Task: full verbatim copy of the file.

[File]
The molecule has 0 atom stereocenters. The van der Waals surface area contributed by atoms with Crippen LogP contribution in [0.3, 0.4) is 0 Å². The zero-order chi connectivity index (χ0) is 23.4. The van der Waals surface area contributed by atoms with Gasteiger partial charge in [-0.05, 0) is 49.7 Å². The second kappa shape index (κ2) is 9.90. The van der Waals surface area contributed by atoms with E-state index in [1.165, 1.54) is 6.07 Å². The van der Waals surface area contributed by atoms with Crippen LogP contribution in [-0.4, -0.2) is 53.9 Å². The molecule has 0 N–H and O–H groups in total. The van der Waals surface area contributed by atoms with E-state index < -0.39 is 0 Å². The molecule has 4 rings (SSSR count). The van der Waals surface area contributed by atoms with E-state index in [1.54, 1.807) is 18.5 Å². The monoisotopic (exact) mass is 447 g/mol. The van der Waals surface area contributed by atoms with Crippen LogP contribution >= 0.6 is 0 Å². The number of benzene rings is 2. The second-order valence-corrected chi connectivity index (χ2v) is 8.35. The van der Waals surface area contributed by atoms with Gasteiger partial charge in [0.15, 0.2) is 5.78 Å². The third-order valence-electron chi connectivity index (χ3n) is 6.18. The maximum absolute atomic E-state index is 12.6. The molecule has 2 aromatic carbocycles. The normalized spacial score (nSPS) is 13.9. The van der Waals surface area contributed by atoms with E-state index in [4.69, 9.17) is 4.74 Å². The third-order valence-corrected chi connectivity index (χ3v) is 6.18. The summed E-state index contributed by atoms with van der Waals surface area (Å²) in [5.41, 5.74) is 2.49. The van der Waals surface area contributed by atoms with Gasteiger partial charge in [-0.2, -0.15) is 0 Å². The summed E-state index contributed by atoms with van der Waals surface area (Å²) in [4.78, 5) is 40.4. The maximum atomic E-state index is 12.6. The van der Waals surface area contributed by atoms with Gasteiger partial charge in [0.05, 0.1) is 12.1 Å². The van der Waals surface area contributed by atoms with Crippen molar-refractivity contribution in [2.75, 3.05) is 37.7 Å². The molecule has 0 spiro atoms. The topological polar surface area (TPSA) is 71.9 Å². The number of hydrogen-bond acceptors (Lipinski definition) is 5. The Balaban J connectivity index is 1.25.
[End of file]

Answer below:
The molecule has 0 atom stereocenters. The van der Waals surface area contributed by atoms with Crippen LogP contribution in [0.3, 0.4) is 0 Å². The zero-order chi connectivity index (χ0) is 23.4. The van der Waals surface area contributed by atoms with Gasteiger partial charge in [-0.05, 0) is 49.7 Å². The second kappa shape index (κ2) is 9.90. The van der Waals surface area contributed by atoms with E-state index in [1.165, 1.54) is 6.07 Å². The van der Waals surface area contributed by atoms with Crippen LogP contribution in [-0.4, -0.2) is 53.9 Å². The molecule has 0 N–H and O–H groups in total. The van der Waals surface area contributed by atoms with E-state index < -0.39 is 0 Å². The molecule has 4 rings (SSSR count). The van der Waals surface area contributed by atoms with E-state index in [1.54, 1.807) is 18.5 Å². The monoisotopic (exact) mass is 447 g/mol. The van der Waals surface area contributed by atoms with Crippen LogP contribution >= 0.6 is 0 Å². The number of benzene rings is 2. The second-order valence-corrected chi connectivity index (χ2v) is 8.35. The van der Waals surface area contributed by atoms with Gasteiger partial charge in [0.15, 0.2) is 5.78 Å². The third-order valence-electron chi connectivity index (χ3n) is 6.18. The maximum absolute atomic E-state index is 12.6. The molecule has 2 aromatic carbocycles. The normalized spacial score (nSPS) is 13.9. The van der Waals surface area contributed by atoms with E-state index in [4.69, 9.17) is 4.74 Å². The third-order valence-corrected chi connectivity index (χ3v) is 6.18. The summed E-state index contributed by atoms with van der Waals surface area (Å²) in [5.41, 5.74) is 2.49. The van der Waals surface area contributed by atoms with Gasteiger partial charge in [-0.2, -0.15) is 0 Å². The summed E-state index contributed by atoms with van der Waals surface area (Å²) in [4.78, 5) is 40.4. The maximum atomic E-state index is 12.6. The van der Waals surface area contributed by atoms with Gasteiger partial charge in [0.05, 0.1) is 12.1 Å². The van der Waals surface area contributed by atoms with Crippen molar-refractivity contribution in [2.75, 3.05) is 37.7 Å². The molecule has 0 spiro atoms. The topological polar surface area (TPSA) is 71.9 Å². The number of hydrogen-bond acceptors (Lipinski definition) is 5. The Balaban J connectivity index is 1.25.